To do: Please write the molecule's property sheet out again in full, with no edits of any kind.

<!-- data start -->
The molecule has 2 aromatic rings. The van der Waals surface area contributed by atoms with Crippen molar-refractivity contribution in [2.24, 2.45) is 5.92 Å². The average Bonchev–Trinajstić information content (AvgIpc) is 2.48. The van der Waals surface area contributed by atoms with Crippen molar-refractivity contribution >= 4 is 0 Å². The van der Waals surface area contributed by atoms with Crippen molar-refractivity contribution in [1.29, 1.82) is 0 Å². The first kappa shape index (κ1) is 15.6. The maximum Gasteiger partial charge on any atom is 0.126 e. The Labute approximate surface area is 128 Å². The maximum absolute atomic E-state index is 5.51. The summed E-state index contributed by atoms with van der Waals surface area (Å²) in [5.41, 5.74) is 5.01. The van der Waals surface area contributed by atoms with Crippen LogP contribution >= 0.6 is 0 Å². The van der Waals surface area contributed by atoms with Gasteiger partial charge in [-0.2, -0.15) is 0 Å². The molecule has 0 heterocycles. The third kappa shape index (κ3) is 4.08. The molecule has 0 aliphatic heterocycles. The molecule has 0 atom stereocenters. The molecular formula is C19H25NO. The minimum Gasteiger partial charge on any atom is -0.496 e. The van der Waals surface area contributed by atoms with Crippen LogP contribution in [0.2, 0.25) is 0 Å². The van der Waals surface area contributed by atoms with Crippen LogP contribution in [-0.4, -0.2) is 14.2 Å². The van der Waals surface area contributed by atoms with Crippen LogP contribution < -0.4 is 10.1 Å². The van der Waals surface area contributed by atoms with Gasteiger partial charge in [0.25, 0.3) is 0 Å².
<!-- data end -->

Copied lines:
The molecule has 2 aromatic rings. The van der Waals surface area contributed by atoms with Crippen molar-refractivity contribution in [2.24, 2.45) is 5.92 Å². The average Bonchev–Trinajstić information content (AvgIpc) is 2.48. The van der Waals surface area contributed by atoms with Crippen molar-refractivity contribution >= 4 is 0 Å². The van der Waals surface area contributed by atoms with Crippen molar-refractivity contribution in [1.29, 1.82) is 0 Å². The first kappa shape index (κ1) is 15.6. The maximum Gasteiger partial charge on any atom is 0.126 e. The Labute approximate surface area is 128 Å². The maximum absolute atomic E-state index is 5.51. The summed E-state index contributed by atoms with van der Waals surface area (Å²) in [5.41, 5.74) is 5.01. The van der Waals surface area contributed by atoms with Crippen LogP contribution >= 0.6 is 0 Å². The van der Waals surface area contributed by atoms with Gasteiger partial charge in [-0.2, -0.15) is 0 Å². The molecule has 0 heterocycles. The third kappa shape index (κ3) is 4.08. The molecule has 0 aliphatic heterocycles. The molecule has 0 atom stereocenters. The molecular formula is C19H25NO. The minimum Gasteiger partial charge on any atom is -0.496 e. The van der Waals surface area contributed by atoms with Crippen LogP contribution in [0.2, 0.25) is 0 Å². The van der Waals surface area contributed by atoms with Crippen LogP contribution in [-0.4, -0.2) is 14.2 Å². The van der Waals surface area contributed by atoms with Crippen LogP contribution < -0.4 is 10.1 Å². The van der Waals surface area contributed by atoms with Gasteiger partial charge in [0.25, 0.3) is 0 Å².